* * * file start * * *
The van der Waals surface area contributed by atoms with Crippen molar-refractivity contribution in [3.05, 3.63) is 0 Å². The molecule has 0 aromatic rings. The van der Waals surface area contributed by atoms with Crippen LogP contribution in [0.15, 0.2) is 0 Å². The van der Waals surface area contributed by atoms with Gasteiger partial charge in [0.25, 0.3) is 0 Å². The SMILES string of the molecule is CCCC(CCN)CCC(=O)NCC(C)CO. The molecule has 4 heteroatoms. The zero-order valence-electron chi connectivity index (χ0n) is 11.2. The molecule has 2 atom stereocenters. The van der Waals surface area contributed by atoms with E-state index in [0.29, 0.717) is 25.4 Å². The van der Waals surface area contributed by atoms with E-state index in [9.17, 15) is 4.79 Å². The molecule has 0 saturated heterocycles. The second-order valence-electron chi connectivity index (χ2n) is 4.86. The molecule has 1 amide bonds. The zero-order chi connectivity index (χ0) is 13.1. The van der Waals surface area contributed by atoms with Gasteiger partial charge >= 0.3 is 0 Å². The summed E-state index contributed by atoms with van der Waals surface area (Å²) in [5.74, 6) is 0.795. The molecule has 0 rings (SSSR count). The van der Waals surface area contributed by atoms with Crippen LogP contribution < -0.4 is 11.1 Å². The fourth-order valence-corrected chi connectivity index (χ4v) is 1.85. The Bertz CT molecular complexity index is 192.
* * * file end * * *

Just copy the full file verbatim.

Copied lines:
The van der Waals surface area contributed by atoms with Crippen molar-refractivity contribution in [3.05, 3.63) is 0 Å². The molecule has 0 aromatic rings. The van der Waals surface area contributed by atoms with Crippen LogP contribution in [0.15, 0.2) is 0 Å². The van der Waals surface area contributed by atoms with Gasteiger partial charge in [0.25, 0.3) is 0 Å². The SMILES string of the molecule is CCCC(CCN)CCC(=O)NCC(C)CO. The molecule has 4 heteroatoms. The zero-order valence-electron chi connectivity index (χ0n) is 11.2. The molecule has 2 atom stereocenters. The van der Waals surface area contributed by atoms with E-state index in [0.29, 0.717) is 25.4 Å². The van der Waals surface area contributed by atoms with E-state index in [9.17, 15) is 4.79 Å². The molecule has 0 saturated heterocycles. The second-order valence-electron chi connectivity index (χ2n) is 4.86. The molecule has 1 amide bonds. The zero-order chi connectivity index (χ0) is 13.1. The van der Waals surface area contributed by atoms with Gasteiger partial charge >= 0.3 is 0 Å². The summed E-state index contributed by atoms with van der Waals surface area (Å²) in [5.74, 6) is 0.795. The molecule has 0 rings (SSSR count). The van der Waals surface area contributed by atoms with Crippen LogP contribution < -0.4 is 11.1 Å². The fourth-order valence-corrected chi connectivity index (χ4v) is 1.85. The Bertz CT molecular complexity index is 192.